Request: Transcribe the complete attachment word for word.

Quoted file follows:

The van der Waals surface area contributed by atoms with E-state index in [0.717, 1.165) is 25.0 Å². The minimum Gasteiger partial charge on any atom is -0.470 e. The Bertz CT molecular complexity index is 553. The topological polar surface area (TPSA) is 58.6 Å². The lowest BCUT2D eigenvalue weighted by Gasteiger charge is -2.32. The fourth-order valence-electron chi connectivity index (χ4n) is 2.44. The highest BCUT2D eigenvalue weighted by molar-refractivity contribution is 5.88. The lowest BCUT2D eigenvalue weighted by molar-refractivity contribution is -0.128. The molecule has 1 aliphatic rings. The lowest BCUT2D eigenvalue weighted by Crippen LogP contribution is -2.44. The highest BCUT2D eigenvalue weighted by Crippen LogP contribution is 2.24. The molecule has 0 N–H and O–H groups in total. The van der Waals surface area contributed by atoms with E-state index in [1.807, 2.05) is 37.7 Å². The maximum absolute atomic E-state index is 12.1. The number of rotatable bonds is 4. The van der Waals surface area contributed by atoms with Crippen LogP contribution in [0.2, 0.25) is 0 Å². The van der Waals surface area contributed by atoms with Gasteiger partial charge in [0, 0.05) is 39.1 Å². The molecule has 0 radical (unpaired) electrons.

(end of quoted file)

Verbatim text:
The van der Waals surface area contributed by atoms with E-state index in [0.717, 1.165) is 25.0 Å². The minimum Gasteiger partial charge on any atom is -0.470 e. The Bertz CT molecular complexity index is 553. The topological polar surface area (TPSA) is 58.6 Å². The lowest BCUT2D eigenvalue weighted by Gasteiger charge is -2.32. The fourth-order valence-electron chi connectivity index (χ4n) is 2.44. The highest BCUT2D eigenvalue weighted by molar-refractivity contribution is 5.88. The lowest BCUT2D eigenvalue weighted by molar-refractivity contribution is -0.128. The molecule has 1 aliphatic rings. The lowest BCUT2D eigenvalue weighted by Crippen LogP contribution is -2.44. The highest BCUT2D eigenvalue weighted by Crippen LogP contribution is 2.24. The molecule has 0 N–H and O–H groups in total. The van der Waals surface area contributed by atoms with E-state index in [1.807, 2.05) is 37.7 Å². The maximum absolute atomic E-state index is 12.1. The number of rotatable bonds is 4. The van der Waals surface area contributed by atoms with Crippen LogP contribution in [0.2, 0.25) is 0 Å². The van der Waals surface area contributed by atoms with Gasteiger partial charge in [0, 0.05) is 39.1 Å². The molecule has 0 radical (unpaired) electrons.